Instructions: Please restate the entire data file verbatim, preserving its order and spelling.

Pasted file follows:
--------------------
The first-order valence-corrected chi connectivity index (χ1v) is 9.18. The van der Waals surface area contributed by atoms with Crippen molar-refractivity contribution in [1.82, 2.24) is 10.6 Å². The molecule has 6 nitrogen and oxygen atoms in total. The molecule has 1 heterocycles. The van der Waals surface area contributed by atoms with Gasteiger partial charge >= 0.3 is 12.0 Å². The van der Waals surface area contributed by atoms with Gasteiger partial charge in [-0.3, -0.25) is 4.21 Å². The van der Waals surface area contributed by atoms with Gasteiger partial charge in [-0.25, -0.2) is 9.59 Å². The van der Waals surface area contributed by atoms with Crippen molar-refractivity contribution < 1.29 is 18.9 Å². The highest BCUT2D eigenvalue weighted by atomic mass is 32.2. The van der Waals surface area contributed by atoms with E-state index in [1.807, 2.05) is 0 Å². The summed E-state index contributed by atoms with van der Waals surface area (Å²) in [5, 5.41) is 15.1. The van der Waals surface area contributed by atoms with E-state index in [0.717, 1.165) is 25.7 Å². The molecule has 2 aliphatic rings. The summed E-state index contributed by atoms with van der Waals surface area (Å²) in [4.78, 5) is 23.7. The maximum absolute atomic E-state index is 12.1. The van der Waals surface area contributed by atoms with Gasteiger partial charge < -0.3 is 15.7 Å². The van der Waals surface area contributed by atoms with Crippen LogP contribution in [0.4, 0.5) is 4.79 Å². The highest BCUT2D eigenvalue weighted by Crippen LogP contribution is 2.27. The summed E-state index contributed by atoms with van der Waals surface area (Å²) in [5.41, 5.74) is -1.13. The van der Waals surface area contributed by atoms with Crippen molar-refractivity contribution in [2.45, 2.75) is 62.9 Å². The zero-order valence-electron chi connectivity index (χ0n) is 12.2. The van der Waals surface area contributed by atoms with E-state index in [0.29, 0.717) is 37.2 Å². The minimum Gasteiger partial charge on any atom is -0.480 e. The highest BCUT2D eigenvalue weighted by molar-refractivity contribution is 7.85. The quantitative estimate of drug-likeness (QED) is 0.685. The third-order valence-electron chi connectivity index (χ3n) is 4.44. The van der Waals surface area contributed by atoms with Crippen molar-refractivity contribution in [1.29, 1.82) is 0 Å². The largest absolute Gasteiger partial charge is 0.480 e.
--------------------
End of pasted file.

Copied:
The first-order valence-corrected chi connectivity index (χ1v) is 9.18. The van der Waals surface area contributed by atoms with Crippen molar-refractivity contribution in [1.82, 2.24) is 10.6 Å². The molecule has 6 nitrogen and oxygen atoms in total. The molecule has 1 heterocycles. The van der Waals surface area contributed by atoms with Gasteiger partial charge >= 0.3 is 12.0 Å². The van der Waals surface area contributed by atoms with Gasteiger partial charge in [-0.3, -0.25) is 4.21 Å². The van der Waals surface area contributed by atoms with Gasteiger partial charge in [-0.25, -0.2) is 9.59 Å². The van der Waals surface area contributed by atoms with Crippen molar-refractivity contribution < 1.29 is 18.9 Å². The highest BCUT2D eigenvalue weighted by atomic mass is 32.2. The van der Waals surface area contributed by atoms with E-state index in [1.807, 2.05) is 0 Å². The summed E-state index contributed by atoms with van der Waals surface area (Å²) in [5, 5.41) is 15.1. The van der Waals surface area contributed by atoms with E-state index in [0.717, 1.165) is 25.7 Å². The molecule has 2 aliphatic rings. The summed E-state index contributed by atoms with van der Waals surface area (Å²) in [4.78, 5) is 23.7. The maximum absolute atomic E-state index is 12.1. The van der Waals surface area contributed by atoms with Gasteiger partial charge < -0.3 is 15.7 Å². The van der Waals surface area contributed by atoms with Crippen LogP contribution in [0.4, 0.5) is 4.79 Å². The highest BCUT2D eigenvalue weighted by Crippen LogP contribution is 2.27. The summed E-state index contributed by atoms with van der Waals surface area (Å²) in [5.41, 5.74) is -1.13. The van der Waals surface area contributed by atoms with Crippen molar-refractivity contribution in [2.45, 2.75) is 62.9 Å². The zero-order valence-electron chi connectivity index (χ0n) is 12.2. The van der Waals surface area contributed by atoms with E-state index in [0.29, 0.717) is 37.2 Å². The minimum Gasteiger partial charge on any atom is -0.480 e. The highest BCUT2D eigenvalue weighted by molar-refractivity contribution is 7.85. The quantitative estimate of drug-likeness (QED) is 0.685. The third-order valence-electron chi connectivity index (χ3n) is 4.44. The van der Waals surface area contributed by atoms with Crippen molar-refractivity contribution in [1.29, 1.82) is 0 Å². The largest absolute Gasteiger partial charge is 0.480 e.